BELARBI, M., and A. EL OUATAOUI, ONAREP, Rabat, Morocco
The petroleum potential of Paleozoic systems in Morocco is especially related to the Silurian source rock which has always been proved to be of good quality ( TOC exceeds 10 % in some areas). However, the maturation of this source rock showed some anomalies in many areas. This phenomenon has precluded a real assessment of the Paleozoic Petroleum System in many basins. To elucidate this problem, Tadla basin was chosen as a good case study, because it has revealed a good Silurian source rock with maturation anomalies in the well KAT-1, as well as in the surrounding outcrops, which exhibit imbrications of Silurian material.
Geological setting of Tadla Basin
The Tadla basin is a depression within the Hercynian belt, which can be subdivided into three main zones.
1. The internal zone, named locally eastern Meseta, is characterized by a basin infilled with Devonian flysch and Upper Visean-Westphalian volcanic rocks.
2. The transition zone or sheet zone, which encompasses the eastern part of the central block (Central Massif Khenifra-Azrou area) and the Jebilets. In this zone, a basin of Upper Visean turbidites was developed. This was overlain by synsedimentary sheets migrating from the eastern areas.
3. The external zone, extending from the central part of the central block to Paleozoic Rehamna and Jebilets outcrops. Its whole stratigraphic sequence is from Cambrian to Westphalian times. Folding of this Hercynian belt occurred during the Namurian-Westphalian period. The Tadla basin lies between the transition and the external zone. It is bordered at the south by the north flank of the occidental High Atlas (Fig. 1).
This basin is infilled with up to 10,000 metres (32,800 ft) of Paleozoic sediments (which were folded and imbricated during the Hercynian orogeny). These were overlain by Mesozoic-Tertiary formations of 400 metres (1312 ft) thick in the main part of the basin, except at the border of the occidental High Atlas, where the thickness reaches 2,000 metres (6,560 ft).
A multidisciplinary approach, including field observations, well data study and seismic interpretation, allowed the identification of overthrust sheet style in the Tadla basin, so far overlooked.
Geological Survey and Geochemical Analysis
1. Field survey:
In the transition zone previously described, a study was carried out by Huvelin, P. (1970) and Reyberolles, M. et al. (1976) on spectacular outcrops in Khenifra-Azrou area. This study showed a development of sheets during Hercynian tectonics.
Bouabdelli, M. (1988) surveyed a section in Ahallal area (Mrirt sheet). It displays sandy silt series of Ordovician age, structurally underlain by Silurian black shales, and imbricate structures in the Ordovician quartzites with Silurian black shales outcrops, 10 to 15 metres thick, within these quartzites (Fig. 2)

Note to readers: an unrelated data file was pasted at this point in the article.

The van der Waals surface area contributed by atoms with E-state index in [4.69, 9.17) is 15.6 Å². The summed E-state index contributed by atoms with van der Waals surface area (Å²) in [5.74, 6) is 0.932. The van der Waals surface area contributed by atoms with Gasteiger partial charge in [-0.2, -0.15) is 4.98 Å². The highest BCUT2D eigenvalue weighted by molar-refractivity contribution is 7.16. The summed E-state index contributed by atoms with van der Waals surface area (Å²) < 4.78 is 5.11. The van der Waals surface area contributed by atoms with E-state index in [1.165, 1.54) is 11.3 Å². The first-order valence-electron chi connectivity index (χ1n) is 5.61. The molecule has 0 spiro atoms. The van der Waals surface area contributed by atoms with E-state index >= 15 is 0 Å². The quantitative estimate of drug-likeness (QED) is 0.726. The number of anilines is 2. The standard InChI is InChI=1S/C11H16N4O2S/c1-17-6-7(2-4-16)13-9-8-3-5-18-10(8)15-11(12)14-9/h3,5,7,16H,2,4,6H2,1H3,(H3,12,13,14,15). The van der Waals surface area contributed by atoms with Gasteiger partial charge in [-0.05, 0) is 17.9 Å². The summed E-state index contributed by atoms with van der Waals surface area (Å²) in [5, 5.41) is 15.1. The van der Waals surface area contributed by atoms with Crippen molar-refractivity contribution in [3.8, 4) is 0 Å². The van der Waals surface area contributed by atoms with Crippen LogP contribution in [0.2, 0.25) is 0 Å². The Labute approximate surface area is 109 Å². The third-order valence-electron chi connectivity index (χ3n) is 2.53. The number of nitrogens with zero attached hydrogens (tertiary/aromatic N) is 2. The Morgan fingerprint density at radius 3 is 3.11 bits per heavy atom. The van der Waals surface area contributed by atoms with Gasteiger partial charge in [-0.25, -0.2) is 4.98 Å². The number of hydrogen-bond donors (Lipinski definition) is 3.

Sampling of Silurian black shales from both the intervals encountered in the section revealed two distinctive maturation rates: (1) 1.27 % Ro for the shales underneath the Ordovician quartzites; and (2) 1.37 % Ro for the shales above the Ordovician imbricates.
Huvelin, P. (1970) observed the same style in the eastern Jebilets.
2. Subsurface Survey:
KAT- I well, drilled in Tadla basin, encountered the sequences of Ordovician, Silurian and Devonian age, unconformably underlain by Silurian formations.
Maturation profile of this well shows the inversion of maturation with depth. Reflectance of Silurian facies beneath the Ordovician sequence is from 0.98 to 1.2 % Ro instead of 1.4 to 1.6 % Ro, determined by extrapolation of the maturation vs. depth curve (fig. 3).
3. Geophysical survey
Tangential thrust sheets, seen in the surrounding areas of Tadla basin, have to be proven by the interpretation of seismic within the basin. These features are supported by KAT-1 well, which encountered the Silurian duplication series.
Unfortunately, seismic lines conducted in this basin are of poor quality, especially at the eastern part of the basin. The lack of good quality is rather due to this complex structural style than to the applied acquisition and processing parameters. From this point of view, any new interpretation of this seismic must take into account the tangential tectonic.
In view of these new ideas, a reinterpretation of the seismic lines was carried out. It showed at the eastern part of the basin (dip lines) the presence of the decollement zone within the Silurian plastic shales. This zone showed reflectors of high energy, separating two other zones of different dipping reflectors, which correspond to tangential structures, so far ignored or underestimated by the previous interpretations.
Seismic interpretation, combined with the study of the outcrops, and the well data, has shed a new light on the understanding of this structural style: overthrust sheet style. Geochemical analysis has confirmed this geometry which prevails in the whole area.
AAPG Search and Discovery Article #[email protected] International Conference and Exhibition, Birmingham, England